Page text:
Dzi Pelile (Good evening),
It has been almost two weeks since I arrived in Mozambique and the stories that will stay forever don’t stop happening. I try to regularly write my family in order to, not only feel them closer to me but also to make sure the details of this fantastic experience will stay registered.
As someone determined in working in development, it is an honour to be involved in this project of introducing mobile banking in Mozambique. Mobile banking, this is, the usage of a cell phone to access an individual’s bank account, allowing immediate and safe transactions, is undoubtedly a service that can facilitate one’s day-to-day and support him/her in managing his/her finances. In Mozambique, especially in the rural areas, where I have been working, access to banks is limited, since they only exist in the cities or more central and developed villages. Many need to travel for several kms until they reach a bank, which involves, not only time but also money…
Still, mobile banking can bring many other benefits, such as eliminating the never-ending queues to pay for electricity or tv. Through a few cliques, the bills are paid and people can instead apply their time in much more productive and interesting activities. Also the remittances from the migrants can be done in an immediate and safe manner, as opposed to handing them to the bus driver and praying for them to arrive.
However, the introduction of such an innovative service does face numerous challenges, such as the expected initial reluctance and distrust from the communities. It is up to us, in collaboration with the agents from each community (shop keepers that represent the service locally), to present and explain the service and the benefits attached to it, thus gaining their necessary confidance.
I have been working in the field for 9 days now with Alberto and Fernando, and indeed, challenges is something pretty common around here. It is important to mention tough that the concept of “challenge” is extremely subjective… Just between you and I, my challenges have been slightly greater than theirs, as I am only just a beginner and the lack of comfort and different (very different!!) lifestyle sometimes hits me a bit.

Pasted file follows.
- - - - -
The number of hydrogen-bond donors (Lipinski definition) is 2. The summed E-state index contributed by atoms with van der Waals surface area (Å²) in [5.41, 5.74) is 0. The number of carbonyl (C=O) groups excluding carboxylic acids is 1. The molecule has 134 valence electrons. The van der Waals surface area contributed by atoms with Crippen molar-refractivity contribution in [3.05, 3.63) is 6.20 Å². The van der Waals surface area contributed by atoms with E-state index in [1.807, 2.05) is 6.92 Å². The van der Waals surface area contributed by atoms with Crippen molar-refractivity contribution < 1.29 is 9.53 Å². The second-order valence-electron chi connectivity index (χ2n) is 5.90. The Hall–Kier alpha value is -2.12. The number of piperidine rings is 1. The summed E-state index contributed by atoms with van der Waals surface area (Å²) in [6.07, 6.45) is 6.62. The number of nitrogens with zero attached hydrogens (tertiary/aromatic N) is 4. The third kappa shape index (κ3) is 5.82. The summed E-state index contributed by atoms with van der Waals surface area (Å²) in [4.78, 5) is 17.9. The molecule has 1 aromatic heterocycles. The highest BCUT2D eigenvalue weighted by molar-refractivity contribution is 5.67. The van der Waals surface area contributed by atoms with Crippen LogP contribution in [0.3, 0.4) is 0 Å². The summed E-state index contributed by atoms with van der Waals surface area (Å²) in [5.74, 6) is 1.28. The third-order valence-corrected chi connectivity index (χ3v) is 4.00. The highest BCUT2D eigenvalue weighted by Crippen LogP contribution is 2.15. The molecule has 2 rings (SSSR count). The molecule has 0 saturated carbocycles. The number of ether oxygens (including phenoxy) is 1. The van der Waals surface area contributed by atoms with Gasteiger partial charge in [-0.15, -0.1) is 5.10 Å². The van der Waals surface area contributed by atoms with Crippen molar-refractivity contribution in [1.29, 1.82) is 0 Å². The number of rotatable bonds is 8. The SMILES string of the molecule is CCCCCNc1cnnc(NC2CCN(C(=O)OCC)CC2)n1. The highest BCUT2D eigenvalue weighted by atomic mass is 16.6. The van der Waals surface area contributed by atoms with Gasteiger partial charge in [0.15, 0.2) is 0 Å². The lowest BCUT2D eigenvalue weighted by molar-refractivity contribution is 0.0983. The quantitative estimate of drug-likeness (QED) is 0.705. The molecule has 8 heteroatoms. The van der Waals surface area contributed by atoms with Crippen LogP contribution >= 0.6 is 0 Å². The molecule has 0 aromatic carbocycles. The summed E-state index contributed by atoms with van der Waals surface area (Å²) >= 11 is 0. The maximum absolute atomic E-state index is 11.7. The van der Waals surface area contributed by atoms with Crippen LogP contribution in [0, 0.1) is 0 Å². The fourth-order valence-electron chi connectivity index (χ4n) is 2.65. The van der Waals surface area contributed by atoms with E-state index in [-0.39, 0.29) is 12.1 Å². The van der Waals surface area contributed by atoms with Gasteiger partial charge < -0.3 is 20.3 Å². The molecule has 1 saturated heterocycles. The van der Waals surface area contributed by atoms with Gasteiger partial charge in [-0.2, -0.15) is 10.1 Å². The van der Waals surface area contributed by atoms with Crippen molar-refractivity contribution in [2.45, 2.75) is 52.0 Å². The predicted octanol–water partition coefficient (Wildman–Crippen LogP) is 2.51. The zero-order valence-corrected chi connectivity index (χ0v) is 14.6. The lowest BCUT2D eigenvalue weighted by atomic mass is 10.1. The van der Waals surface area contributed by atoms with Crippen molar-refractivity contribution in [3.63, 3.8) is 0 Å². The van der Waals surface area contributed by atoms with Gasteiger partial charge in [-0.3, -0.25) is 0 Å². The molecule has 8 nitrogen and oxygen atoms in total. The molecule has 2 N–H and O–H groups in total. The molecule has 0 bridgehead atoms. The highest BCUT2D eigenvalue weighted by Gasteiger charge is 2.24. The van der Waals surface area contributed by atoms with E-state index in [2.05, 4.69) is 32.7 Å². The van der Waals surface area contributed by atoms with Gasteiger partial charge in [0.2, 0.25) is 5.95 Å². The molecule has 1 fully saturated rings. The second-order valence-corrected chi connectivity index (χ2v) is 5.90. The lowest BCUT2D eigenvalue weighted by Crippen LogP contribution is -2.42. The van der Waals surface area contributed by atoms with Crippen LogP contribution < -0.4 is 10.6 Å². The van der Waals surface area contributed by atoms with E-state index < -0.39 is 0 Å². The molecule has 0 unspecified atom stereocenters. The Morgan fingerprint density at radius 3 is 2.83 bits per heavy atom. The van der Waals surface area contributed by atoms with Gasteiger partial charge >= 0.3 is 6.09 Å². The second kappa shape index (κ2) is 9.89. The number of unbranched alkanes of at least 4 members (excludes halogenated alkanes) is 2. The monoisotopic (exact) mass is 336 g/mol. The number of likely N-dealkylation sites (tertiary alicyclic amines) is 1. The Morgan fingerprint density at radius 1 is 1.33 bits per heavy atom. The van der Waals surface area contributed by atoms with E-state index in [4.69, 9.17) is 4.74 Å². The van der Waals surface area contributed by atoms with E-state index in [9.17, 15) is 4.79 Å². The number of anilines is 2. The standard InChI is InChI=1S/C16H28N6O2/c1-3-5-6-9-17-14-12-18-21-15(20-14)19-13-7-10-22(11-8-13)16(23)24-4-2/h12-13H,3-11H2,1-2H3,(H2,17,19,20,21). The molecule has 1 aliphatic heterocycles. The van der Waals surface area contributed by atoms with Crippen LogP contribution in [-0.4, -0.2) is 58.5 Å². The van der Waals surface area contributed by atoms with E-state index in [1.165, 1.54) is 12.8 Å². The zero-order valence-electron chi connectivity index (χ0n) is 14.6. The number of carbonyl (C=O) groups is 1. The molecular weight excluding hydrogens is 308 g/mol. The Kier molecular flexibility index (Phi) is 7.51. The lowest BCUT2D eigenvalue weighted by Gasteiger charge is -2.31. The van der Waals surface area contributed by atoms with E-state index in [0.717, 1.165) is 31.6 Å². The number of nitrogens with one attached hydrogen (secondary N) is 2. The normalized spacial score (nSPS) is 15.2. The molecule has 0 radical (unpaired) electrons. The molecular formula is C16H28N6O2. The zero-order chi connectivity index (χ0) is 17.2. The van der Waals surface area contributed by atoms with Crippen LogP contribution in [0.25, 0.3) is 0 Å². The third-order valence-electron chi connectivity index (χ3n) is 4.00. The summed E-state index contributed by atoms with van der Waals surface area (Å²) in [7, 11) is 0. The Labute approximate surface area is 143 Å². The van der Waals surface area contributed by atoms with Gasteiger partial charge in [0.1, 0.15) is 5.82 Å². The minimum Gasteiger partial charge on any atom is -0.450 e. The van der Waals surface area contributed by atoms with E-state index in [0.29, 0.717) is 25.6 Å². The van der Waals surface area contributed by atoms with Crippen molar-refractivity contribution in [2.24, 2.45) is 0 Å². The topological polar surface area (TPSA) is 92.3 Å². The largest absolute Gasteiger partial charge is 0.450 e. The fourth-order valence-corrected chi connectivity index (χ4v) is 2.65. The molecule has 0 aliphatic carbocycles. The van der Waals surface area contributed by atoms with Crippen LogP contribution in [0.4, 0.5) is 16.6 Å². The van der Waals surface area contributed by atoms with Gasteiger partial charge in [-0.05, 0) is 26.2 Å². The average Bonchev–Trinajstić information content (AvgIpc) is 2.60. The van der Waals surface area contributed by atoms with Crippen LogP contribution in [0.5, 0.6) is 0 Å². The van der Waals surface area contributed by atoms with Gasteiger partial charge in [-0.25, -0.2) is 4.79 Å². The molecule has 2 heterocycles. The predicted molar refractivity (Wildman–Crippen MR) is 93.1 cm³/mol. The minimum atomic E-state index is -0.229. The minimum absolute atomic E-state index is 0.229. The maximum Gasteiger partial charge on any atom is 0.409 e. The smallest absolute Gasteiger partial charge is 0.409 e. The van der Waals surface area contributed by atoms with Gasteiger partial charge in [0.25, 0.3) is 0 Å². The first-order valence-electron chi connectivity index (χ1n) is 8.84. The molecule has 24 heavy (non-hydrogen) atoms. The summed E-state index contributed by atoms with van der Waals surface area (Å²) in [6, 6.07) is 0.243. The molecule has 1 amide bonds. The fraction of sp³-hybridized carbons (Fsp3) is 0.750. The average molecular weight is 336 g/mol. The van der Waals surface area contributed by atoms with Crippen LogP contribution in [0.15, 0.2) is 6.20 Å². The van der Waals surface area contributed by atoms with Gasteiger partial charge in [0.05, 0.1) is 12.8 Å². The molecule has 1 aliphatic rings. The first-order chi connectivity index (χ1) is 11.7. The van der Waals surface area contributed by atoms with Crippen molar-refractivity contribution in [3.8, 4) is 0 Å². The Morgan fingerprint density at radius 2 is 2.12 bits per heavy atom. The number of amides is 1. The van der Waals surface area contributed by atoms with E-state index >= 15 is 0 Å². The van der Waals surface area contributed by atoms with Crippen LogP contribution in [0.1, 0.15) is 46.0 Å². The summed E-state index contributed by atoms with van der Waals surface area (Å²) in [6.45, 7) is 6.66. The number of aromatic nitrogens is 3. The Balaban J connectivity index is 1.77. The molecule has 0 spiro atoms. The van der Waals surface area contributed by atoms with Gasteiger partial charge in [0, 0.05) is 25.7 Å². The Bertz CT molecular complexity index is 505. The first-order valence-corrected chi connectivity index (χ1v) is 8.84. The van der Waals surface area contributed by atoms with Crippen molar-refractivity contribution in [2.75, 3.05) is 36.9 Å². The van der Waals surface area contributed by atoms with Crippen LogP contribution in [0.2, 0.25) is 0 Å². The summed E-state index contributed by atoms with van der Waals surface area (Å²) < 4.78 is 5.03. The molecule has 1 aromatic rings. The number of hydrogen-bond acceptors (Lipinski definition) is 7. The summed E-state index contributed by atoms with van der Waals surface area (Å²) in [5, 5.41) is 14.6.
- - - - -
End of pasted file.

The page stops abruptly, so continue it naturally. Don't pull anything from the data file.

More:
Nothing that, breathing in and out and thinking that it really will be worth it, don’t help.
Just to give you an idea: shower? only with a bucket (but don’t worry because usually there’s hot water); in terms of meals, there’s grilled chicken, grilled chicken and grilled chicken (slightly exaggerated but close to the truth); sometimes little “adorable” bugs accompany us at night while we sleep; and the Jeep, despite being super resistant, has already faltered… During the dark and silent night, in the middle of nowhere, we had the lovely surprise of having a flat tire.
But for me, the most incredible part is interacting with the people. There are people who inspire us and who make us feel that our efforts do make sense and are worth it.
One of these people is Mr. Macambo, married to one of the agents we work with. It could be his blue eyes or 80 years of age that allow him to see with such clarity, I don’t know… But I can tell you that his open-mind and vision for development were obvious during the short conversation we had. I truly hope the boy that works at their shop realises the great mentor he can have and takes proper advantage of it.
Another of the people I’d like to introduce you is Dona Felizarda, apparently very popular amongst NOVAFRICA’s team. She is Alberto’s mom and since she lives in Manjacaze, close to some of the areas we work in, whenever she can, she gives us shelter. Mamã (the polite way of treating a lady in Mozambique) seems to be a very strong person, full of conviction about what she wants for her life. She left her life in Maputo for love and has not regrets. Her house, despite modest, is full of harmony, love and good taste. Surrounded by Alberto’s siblings, I felt at home. It reminded me of my grandma’s weekly dinners with all my cousins and sisters.
I will now get ready to rest, as tomorrow it will be another long and tough day. The bumps of Jeep do not get any better and my back is begging for a pause.
Hi ta vhonana (until next time).
Written by Ana Rita Casimiro, student of Nova SBE working with NOVAFRICA at Mozambique for the Research Internship – Summer of 2014.